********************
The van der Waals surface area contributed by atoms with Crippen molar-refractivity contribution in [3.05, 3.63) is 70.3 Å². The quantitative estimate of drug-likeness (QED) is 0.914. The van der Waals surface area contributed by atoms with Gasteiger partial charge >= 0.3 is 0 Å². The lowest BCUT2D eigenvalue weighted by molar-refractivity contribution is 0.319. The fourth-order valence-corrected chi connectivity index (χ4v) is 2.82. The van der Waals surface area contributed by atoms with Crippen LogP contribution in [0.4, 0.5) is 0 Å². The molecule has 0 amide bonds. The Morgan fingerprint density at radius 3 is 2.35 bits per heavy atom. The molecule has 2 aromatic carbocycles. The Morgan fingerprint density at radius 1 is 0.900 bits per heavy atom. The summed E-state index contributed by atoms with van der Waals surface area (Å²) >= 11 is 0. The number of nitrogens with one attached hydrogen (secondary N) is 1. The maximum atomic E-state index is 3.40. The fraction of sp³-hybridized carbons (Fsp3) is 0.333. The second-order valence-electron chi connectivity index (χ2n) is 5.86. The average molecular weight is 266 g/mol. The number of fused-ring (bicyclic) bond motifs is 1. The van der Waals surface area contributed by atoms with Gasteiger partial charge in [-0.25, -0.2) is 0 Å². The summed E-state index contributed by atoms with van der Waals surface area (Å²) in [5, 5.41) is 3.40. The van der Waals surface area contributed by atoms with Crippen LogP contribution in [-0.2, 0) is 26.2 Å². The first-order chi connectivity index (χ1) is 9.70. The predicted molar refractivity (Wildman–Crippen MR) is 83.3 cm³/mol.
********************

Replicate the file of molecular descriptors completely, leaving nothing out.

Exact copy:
The van der Waals surface area contributed by atoms with Crippen molar-refractivity contribution in [3.05, 3.63) is 70.3 Å². The quantitative estimate of drug-likeness (QED) is 0.914. The van der Waals surface area contributed by atoms with Gasteiger partial charge >= 0.3 is 0 Å². The lowest BCUT2D eigenvalue weighted by molar-refractivity contribution is 0.319. The fourth-order valence-corrected chi connectivity index (χ4v) is 2.82. The van der Waals surface area contributed by atoms with Crippen LogP contribution in [0.4, 0.5) is 0 Å². The molecule has 0 amide bonds. The Morgan fingerprint density at radius 3 is 2.35 bits per heavy atom. The molecule has 2 aromatic carbocycles. The Morgan fingerprint density at radius 1 is 0.900 bits per heavy atom. The summed E-state index contributed by atoms with van der Waals surface area (Å²) >= 11 is 0. The number of nitrogens with one attached hydrogen (secondary N) is 1. The maximum atomic E-state index is 3.40. The fraction of sp³-hybridized carbons (Fsp3) is 0.333. The second-order valence-electron chi connectivity index (χ2n) is 5.86. The average molecular weight is 266 g/mol. The number of fused-ring (bicyclic) bond motifs is 1. The van der Waals surface area contributed by atoms with Gasteiger partial charge in [-0.25, -0.2) is 0 Å². The summed E-state index contributed by atoms with van der Waals surface area (Å²) in [5, 5.41) is 3.40. The van der Waals surface area contributed by atoms with Crippen LogP contribution in [-0.2, 0) is 26.2 Å². The first-order chi connectivity index (χ1) is 9.70. The predicted molar refractivity (Wildman–Crippen MR) is 83.3 cm³/mol.